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PPPs for policy making: a visual guide to using data from the ICP - Chapter 11: Administrative uses

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The European Commission, International Monetary Fund (IMF), and World Bank all employ PPP-based indicators for administrative purposes. The European Commission Cohesion Fund is aimed at European Union (EU) member states whose PPP-based GNI per inhabitant is less than 90 percent of the EU average. It seeks to reduce economic and social disparities and to promote sustainable development (map 11.1).

The IMF’s permanent financial resources come mostly from quota subscriptions. Quotas determine the maximum financial resources that member countries are obliged to provide the IMF, the amount of financing that members can obtain from the IMF, and their voting power in IMF decisions. Each member country is assigned a quota, measured in special drawing rights, based broadly on its relative size in the world economy (figure 11.1). A blended GDP measure contributes a weight of 50 percent to the quota formula, with PPP-based GDP making up 40 percent of this blended measure, and thus contributing 20 percent overall.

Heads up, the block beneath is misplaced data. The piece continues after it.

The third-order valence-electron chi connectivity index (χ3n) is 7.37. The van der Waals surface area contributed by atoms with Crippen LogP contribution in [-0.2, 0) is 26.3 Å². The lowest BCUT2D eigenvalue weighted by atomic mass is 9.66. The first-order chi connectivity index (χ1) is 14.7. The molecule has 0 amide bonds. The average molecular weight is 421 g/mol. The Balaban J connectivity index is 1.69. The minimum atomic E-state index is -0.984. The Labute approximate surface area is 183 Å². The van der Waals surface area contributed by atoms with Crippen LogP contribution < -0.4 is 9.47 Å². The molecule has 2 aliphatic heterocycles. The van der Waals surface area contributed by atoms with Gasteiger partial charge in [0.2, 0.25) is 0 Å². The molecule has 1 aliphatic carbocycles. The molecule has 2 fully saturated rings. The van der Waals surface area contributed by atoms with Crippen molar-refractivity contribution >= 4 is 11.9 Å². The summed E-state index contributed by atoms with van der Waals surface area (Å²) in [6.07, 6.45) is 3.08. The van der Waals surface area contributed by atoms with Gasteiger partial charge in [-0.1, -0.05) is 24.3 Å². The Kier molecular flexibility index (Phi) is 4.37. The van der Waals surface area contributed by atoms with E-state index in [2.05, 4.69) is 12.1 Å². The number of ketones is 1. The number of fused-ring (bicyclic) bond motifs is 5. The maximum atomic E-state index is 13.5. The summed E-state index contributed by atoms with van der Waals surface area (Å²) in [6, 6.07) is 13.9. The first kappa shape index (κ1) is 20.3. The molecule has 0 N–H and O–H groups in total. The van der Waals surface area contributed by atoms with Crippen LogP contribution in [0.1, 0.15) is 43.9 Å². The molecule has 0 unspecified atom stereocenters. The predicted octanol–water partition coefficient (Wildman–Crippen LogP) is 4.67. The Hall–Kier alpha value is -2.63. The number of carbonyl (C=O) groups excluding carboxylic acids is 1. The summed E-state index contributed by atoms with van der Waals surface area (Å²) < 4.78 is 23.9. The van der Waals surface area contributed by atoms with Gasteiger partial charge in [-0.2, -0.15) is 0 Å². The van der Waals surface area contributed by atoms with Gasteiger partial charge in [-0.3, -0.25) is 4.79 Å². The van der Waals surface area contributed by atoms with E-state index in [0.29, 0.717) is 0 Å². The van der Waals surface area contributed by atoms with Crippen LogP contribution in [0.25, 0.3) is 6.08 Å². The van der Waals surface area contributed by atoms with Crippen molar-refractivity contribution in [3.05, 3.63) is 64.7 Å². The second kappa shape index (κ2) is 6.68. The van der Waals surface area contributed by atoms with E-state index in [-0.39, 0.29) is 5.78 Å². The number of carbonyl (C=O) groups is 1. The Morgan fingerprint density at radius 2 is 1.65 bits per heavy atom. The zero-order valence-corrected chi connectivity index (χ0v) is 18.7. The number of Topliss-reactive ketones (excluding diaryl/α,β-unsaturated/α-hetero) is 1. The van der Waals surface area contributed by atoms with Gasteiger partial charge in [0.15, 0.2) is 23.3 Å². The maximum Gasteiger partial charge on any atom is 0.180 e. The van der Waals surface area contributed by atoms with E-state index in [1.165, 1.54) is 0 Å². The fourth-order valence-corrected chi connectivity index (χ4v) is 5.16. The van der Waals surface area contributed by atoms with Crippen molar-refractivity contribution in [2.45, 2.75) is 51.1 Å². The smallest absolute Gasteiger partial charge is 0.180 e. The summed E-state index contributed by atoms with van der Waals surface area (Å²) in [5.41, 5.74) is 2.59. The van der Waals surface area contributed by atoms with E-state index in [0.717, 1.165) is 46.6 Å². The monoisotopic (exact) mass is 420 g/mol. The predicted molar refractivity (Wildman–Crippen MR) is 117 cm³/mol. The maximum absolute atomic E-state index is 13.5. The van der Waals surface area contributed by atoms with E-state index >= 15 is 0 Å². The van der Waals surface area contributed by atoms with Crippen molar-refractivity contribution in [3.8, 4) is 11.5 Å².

Similarly, the World Bank Group incorporates PPPs into its dynamic formula which provides the necessary anchor and a data-driven analysis for shareholding discussions reflecting the evolution of the global economy and countries’ contributions to the World Bank Group mission. The shareholding rights of the International Bank for Reconstruction and Development member countries are largely based on economic weight at the global level of which PPP-based GDP contributes 40 percent and market exchange rate-based GDP 60 percent.